North Korean Files Rare Complaint Against Authorities to Get Son’s Body

2015-09-23
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U.S. missionary Robert Park holds a map showing suspected North Korean prison locations during a protest in front of the Chinese embassy in Seoul, Dec, 3, 2010.
U.S. missionary Robert Park holds a map showing suspected North Korean prison locations during a protest in front of the Chinese embassy in Seoul, Dec, 3, 2010.
AFP

A North Korean woman has filed a formal complaint against central authorities, demanding the return of the body of her son who died in prison just before he was to be released, in a rare move in the isolated country where citizens can be punished for challenging the totalitarian regime, according to sources inside the country.

The woman, a widow in her 50s whose surname is Kang, lives in the administrative district Yeonpyeong-dong in the city of Hyesan in northern North Korea's Yanggang province, sources from the province told RFA’s Korean Service.

In the letter she submitted to the Office for Complaint Management of the Korean Workers’ Party, Kang demanded the return of the body of her son, who died in Sungchun Prison in South Pyongan province.

“Explain why my son died! Return my son’s body to me!” she wrote in the letter, according to the sources.

Kang’s son, who had served in the military, was discharged from duty when he was 31, but was caught smuggling goats and dogs to China to raise money for his wedding, one source said.

“The lady is a widow and has only one son,” another source in Yanggang province said. “Since his discharge from the army, the son had smuggled goats and dogs to raise funds for his wedding, and he was imprisoned.”

North Korean authorities convicted Kang's son and sentenced him to three years in prison in March 2014, the first source said.

He was granted early release in August of this year under a general amnesty to celebrate the 70th anniversaries of the nation’s independence from Japanese colonial rule and founding of the ruling Korean Workers’ Party, he said.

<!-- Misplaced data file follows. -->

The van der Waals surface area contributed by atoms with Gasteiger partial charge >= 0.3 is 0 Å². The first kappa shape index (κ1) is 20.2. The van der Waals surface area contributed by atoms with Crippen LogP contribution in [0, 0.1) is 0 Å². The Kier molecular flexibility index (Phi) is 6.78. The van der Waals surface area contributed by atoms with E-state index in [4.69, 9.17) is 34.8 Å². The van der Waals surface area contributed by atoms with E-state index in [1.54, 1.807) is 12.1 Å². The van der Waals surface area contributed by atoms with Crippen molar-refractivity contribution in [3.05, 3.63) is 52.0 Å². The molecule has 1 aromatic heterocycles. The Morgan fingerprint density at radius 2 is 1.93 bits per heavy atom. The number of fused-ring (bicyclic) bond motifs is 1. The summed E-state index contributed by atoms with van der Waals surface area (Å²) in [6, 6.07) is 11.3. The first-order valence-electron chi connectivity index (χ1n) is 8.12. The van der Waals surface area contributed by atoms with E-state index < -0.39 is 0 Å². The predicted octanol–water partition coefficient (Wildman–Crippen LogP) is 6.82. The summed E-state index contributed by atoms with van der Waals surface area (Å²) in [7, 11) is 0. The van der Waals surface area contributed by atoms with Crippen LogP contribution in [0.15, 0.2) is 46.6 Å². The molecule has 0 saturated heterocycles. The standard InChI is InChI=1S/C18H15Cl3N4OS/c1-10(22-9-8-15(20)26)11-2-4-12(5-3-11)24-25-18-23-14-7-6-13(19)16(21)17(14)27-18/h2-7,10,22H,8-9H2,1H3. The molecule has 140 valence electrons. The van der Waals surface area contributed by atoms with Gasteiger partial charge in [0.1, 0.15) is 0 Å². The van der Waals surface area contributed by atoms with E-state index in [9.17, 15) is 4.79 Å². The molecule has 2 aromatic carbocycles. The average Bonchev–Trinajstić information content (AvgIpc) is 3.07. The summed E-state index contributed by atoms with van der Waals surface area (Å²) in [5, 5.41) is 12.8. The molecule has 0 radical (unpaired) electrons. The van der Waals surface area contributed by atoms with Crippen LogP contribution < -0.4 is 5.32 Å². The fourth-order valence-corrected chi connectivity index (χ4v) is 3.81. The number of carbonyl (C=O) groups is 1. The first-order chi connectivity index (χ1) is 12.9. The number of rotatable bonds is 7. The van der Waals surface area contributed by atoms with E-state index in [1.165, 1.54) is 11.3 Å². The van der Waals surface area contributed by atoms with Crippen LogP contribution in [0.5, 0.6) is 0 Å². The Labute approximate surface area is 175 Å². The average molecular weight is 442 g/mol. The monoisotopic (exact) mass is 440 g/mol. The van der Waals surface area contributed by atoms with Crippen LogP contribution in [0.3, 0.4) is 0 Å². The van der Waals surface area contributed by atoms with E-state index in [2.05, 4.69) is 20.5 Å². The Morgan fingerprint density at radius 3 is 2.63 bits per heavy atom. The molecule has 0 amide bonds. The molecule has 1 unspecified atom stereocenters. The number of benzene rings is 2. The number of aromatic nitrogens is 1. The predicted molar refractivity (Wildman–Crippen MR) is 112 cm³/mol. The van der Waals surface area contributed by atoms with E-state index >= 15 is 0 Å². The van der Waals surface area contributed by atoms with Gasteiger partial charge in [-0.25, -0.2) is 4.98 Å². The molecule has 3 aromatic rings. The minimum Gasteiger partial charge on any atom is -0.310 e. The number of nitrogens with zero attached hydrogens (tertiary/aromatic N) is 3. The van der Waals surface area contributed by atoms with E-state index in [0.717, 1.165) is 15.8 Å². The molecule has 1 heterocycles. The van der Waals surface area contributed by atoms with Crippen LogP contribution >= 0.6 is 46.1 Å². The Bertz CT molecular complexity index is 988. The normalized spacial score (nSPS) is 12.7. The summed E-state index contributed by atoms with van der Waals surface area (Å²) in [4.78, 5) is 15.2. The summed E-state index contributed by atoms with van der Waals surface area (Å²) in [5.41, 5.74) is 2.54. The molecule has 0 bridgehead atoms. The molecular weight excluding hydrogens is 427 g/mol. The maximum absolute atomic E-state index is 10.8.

The pardoning of prisoners “convicted of crimes against the country and its people” was to take effect on Aug. 1, the North's official KCNA news agency reported in July.

The son’s name was on the list of inmates to be released, but when he did not return home last month, his mother went to the prison to look for him and was informed that he had died suddenly, the source said.

Prison authorities have not confirmed the son’s cause of death, and have ignored Kang’s demand to return her son’s body to her, he said.

Keeping the dead

It is routine for prison authorities in North Korea not to return the bodies of those who die or are executed in jail to their families, but it is extremely unusual for relatives to file complaints with the Workers’ Party, demanding that prison authorities hand over the corpses.

When the story of Kang’s travails spread around Hyesan, citizens began grumbling about the Party’s policy of not returning the bodies of those who die in jail to their family members, the second source said.

“The news about this widow became a subject of controversy when residents heard about it, and people are anxiously waiting for a response from authorities,” he said.

International human rights groups have condemned North Korean political prisons and labor camps where inmates are routinely subject to persecution and inhumane treatment, and mortality rates are high because of starvation, illnesses, forced labor, rape and torture.

North Korea detains between 80,000 and 120,000 prisoners in political prison camps, or about one of every 200 citizens, according to a report issued in February 2014 by the United Nations Commission of Inquiry on Human Rights in North Korea, which documented the network of such prisons and the atrocities that occur inside them.

Reported by Sung-hui Moon for RFA’s Korean Service. Translated by Hyosun Kim. Written in English by Roseanne Gerin.

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